She was a pretty little creature, all in white with a gay hat, curly locks, and a great doll in one arm, while the other held a box of bonbons. Trudel smiled when she saw the doll; and as if the friendly look decided her, the little girl ran up to the door, pointed to the flower, and asked a question in the queer tongue which Trudel could not understand. The maid followed, and said in Dutch, "Fräulein Maud wishes the flower. Will you give it to her, child?"

"Oh, no, no! I love it. I will keep it, for now Jan is gone, it is all I have!" answered Trudel, taking the pot in her lap to guard her one treasure.

The child frowned, chattered eagerly, and offered the box of sweets, as if used to having her wishes gratified at once. But Trudel shook her head, for much as she loved "sugar-drops," she loved the splendid flower better, like a true little Dutchwoman.

Then Miss Maud offered the doll, bent on having her own way. Trudel hesitated a moment, for the fine lady doll in pink silk, with a feather in her hat, and tiny shoes on her feet, was very tempting to her childish soul. But she felt that so dainty a thing was not for her, and her old wooden darling, with the staring eyes and broken nose, was dearer to her than the delicate stranger could ever be. So she smiled to soothe the disappointed child, but shook her head again.

At that, the English lassie lost her temper, stamped her foot, scolded, and began to cry, ordering the maid to take the flower and come away at once.

"She will have it; and she must not cry. Here, child, will you sell it for this?" said the maid, pulling a handful of groschen out of her deep pocket, sure that Trudel would yield now.

But the little house-mother's quick eye saw that the whole handful would not buy the meat and wine, much as it looked, and for the third time she shook her yellow head. There was a longing look in her face, however; and the shrewd maid saw it, guessed that money would win the day, and diving again into her apron-pocket, brought out a silver gulden and held it up.

"For this, then, little miser? It is more than the silly flower is worth; but the young fräulein must have all she wants, so take it and let us be done with the crying."

A struggle went on in Trudel's mind; and for a moment she did not speak. She longed to keep her dear tulip, her one joy, and it seemed so hard to let it go before she had even seen it blossom once; but then the money would do much, and her loving little heart yearned to give poor father all he needed. Just then her mother's voice came down from the open window, softly singing an old hymn to lull the sick man to sleep. That settled the matter for the dutiful daughter; tears rose to her eyes, and she found it very hard to say with a farewell caress of the blue and yellow pot as she gave it up,--

"You may have it; but it is worth more than a gulden, for it is a dragon-tulip, the finest we have. Could you give a little more? my father is very sick, and we are very poor."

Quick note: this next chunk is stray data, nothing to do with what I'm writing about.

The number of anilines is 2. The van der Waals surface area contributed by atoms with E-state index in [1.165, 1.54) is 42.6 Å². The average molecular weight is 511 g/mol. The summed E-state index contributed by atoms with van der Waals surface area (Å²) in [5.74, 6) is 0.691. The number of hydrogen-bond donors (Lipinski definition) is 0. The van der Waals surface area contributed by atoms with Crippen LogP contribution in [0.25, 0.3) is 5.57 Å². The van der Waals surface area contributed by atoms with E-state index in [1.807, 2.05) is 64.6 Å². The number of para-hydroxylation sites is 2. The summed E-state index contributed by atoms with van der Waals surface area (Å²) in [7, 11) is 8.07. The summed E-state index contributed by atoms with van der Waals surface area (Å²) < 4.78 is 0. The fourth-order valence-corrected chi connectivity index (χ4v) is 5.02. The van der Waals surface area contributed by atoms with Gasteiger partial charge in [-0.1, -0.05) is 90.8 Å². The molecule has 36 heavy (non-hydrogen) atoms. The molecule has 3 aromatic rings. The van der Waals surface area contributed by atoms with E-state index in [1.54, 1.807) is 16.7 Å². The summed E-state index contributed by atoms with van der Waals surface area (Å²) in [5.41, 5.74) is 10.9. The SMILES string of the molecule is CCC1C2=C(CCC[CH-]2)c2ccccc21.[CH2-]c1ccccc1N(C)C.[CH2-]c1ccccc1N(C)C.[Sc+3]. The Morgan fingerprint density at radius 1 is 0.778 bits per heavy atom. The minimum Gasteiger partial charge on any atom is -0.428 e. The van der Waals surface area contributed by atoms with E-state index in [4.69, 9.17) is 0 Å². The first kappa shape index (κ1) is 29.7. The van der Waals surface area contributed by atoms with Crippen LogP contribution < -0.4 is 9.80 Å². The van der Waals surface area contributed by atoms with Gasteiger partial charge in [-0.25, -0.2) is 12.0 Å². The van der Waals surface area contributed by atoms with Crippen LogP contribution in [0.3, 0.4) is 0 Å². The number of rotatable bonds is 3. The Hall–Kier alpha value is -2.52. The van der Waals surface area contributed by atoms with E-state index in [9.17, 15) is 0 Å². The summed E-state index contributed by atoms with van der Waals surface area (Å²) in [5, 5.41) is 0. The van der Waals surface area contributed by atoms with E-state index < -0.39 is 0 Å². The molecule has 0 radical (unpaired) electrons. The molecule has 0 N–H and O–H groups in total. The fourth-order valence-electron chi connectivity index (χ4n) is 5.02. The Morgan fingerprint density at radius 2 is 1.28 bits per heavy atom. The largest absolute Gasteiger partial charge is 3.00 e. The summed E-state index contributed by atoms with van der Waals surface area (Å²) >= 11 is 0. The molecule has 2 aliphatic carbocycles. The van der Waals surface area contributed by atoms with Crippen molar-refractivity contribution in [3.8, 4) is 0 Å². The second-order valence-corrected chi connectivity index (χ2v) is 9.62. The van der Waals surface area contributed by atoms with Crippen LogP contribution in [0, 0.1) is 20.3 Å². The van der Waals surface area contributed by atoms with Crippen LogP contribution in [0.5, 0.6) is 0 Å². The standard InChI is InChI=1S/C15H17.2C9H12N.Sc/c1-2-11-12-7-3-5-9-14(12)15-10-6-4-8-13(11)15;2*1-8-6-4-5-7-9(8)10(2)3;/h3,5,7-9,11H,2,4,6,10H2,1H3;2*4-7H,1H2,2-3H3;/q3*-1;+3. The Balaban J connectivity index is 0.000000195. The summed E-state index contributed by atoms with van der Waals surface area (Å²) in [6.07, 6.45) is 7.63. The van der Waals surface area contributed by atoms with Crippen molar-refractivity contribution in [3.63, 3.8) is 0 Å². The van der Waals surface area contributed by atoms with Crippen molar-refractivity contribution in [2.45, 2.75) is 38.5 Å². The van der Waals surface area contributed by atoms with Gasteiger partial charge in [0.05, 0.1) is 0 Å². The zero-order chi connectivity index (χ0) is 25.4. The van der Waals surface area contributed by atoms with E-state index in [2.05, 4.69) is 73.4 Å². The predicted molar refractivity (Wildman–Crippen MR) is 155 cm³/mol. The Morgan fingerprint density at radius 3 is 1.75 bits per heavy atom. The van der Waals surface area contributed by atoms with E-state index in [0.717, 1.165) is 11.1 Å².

The stout maid had a kind heart under her white muslin neckerchief; and while Miss Maud seized the flower, good Marta put another gulden into Trudel's hand before she hastened after her charge, who made off with her booty, as if fearing to lose it.

Trudel watched the child with the half-opened tulip nodding over her shoulder, as though it sadly said "good-by" to its former mistress, till her dim eyes could see no longer. Then she covered her face with her apron and sobbed very quietly, lest grandmother should hear and be troubled. But Trudel was a brave child, and soon the tears stopped, the blue eyes looked gladly at the money in her hand, and presently, when the fresh wind had cooled her cheeks, she went in to show her treasure and cheer up the anxious hearts with her good news.

She made light of the loss of her flower, and still knitting, went briskly off to get the meat and wine for father, and if the money held out, some coffee for grandmother, some eggs and white rolls for mother, who was weak and worn with her long nursing.

"Surely, the dear God does help me," thought the pious little maid, while she trudged back with her parcels, quite cheery again, though no pretty kitten ran to meet her, and no gay tulip stood full-blown in the noonday sun.

Still more happy was she over her small sacrifices when she saw her father sip a little of the good broth grandmother made with such care, and saw the color come into the pale cheeks of the dear mother after she had taken the eggs and fine bread, with a cup of coffee to strengthen and refresh her.

"We have enough for to-day, and for father to-morrow; but on Sunday we must fast as well as pray, unless the hose be done and paid for in time," said the old woman next morning, surveying their small store of food with an anxious eye.

"I will work hard, and go to Vrow Schmidt's the minute we are done. But now I must run and get wood, else the broth will not be ready," answered Trudel, clattering on her wooden shoes in a great hurry.

"If all else fails, I too shall make my sacrifice as well as you, my heart's darling. I cannot knit as I once did, and if we are not done, or Vrow Schmidt be away, I will sell my ring and so feed the flock till Monday," said the grandmother, lifting up one thin old hand, where shone the wedding-ring she had worn so many years.